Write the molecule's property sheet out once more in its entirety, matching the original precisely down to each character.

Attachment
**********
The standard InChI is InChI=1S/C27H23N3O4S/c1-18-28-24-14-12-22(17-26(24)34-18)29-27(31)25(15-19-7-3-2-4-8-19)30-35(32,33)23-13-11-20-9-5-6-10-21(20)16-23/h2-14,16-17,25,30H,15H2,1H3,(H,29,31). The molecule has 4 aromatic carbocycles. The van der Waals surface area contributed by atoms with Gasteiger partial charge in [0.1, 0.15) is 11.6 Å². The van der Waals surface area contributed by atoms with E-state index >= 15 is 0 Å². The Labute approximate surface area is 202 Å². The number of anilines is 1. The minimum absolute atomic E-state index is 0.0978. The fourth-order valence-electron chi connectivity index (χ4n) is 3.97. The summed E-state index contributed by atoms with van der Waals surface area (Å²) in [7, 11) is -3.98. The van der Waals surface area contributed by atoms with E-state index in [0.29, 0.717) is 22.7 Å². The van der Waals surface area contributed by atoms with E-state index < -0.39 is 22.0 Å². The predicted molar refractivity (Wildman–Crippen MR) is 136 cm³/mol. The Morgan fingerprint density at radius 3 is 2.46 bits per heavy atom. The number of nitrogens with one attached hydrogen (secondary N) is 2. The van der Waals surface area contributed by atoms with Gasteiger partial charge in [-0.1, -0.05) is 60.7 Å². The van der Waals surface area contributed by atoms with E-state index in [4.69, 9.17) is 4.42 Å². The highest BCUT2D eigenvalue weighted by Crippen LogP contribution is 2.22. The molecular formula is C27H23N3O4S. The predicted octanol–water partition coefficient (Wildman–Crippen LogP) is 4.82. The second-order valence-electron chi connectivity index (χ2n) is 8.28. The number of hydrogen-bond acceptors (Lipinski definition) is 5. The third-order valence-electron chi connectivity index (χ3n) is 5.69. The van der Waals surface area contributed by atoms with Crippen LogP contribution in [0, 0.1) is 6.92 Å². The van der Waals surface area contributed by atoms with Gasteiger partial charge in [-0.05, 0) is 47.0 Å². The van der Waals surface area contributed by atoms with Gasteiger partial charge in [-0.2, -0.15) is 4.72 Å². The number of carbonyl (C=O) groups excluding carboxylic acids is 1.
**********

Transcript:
The standard InChI is InChI=1S/C27H23N3O4S/c1-18-28-24-14-12-22(17-26(24)34-18)29-27(31)25(15-19-7-3-2-4-8-19)30-35(32,33)23-13-11-20-9-5-6-10-21(20)16-23/h2-14,16-17,25,30H,15H2,1H3,(H,29,31). The molecule has 4 aromatic carbocycles. The van der Waals surface area contributed by atoms with Gasteiger partial charge in [0.1, 0.15) is 11.6 Å². The van der Waals surface area contributed by atoms with E-state index >= 15 is 0 Å². The Labute approximate surface area is 202 Å². The number of anilines is 1. The minimum absolute atomic E-state index is 0.0978. The fourth-order valence-electron chi connectivity index (χ4n) is 3.97. The summed E-state index contributed by atoms with van der Waals surface area (Å²) in [7, 11) is -3.98. The van der Waals surface area contributed by atoms with E-state index in [0.29, 0.717) is 22.7 Å². The van der Waals surface area contributed by atoms with E-state index < -0.39 is 22.0 Å². The predicted molar refractivity (Wildman–Crippen MR) is 136 cm³/mol. The Morgan fingerprint density at radius 3 is 2.46 bits per heavy atom. The number of nitrogens with one attached hydrogen (secondary N) is 2. The van der Waals surface area contributed by atoms with Gasteiger partial charge in [-0.1, -0.05) is 60.7 Å². The van der Waals surface area contributed by atoms with E-state index in [4.69, 9.17) is 4.42 Å². The highest BCUT2D eigenvalue weighted by Crippen LogP contribution is 2.22. The molecular formula is C27H23N3O4S. The predicted octanol–water partition coefficient (Wildman–Crippen LogP) is 4.82. The second-order valence-electron chi connectivity index (χ2n) is 8.28. The number of hydrogen-bond acceptors (Lipinski definition) is 5. The third-order valence-electron chi connectivity index (χ3n) is 5.69. The van der Waals surface area contributed by atoms with Crippen LogP contribution in [0, 0.1) is 6.92 Å². The van der Waals surface area contributed by atoms with Gasteiger partial charge in [-0.05, 0) is 47.0 Å². The van der Waals surface area contributed by atoms with Gasteiger partial charge in [-0.2, -0.15) is 4.72 Å². The number of carbonyl (C=O) groups excluding carboxylic acids is 1.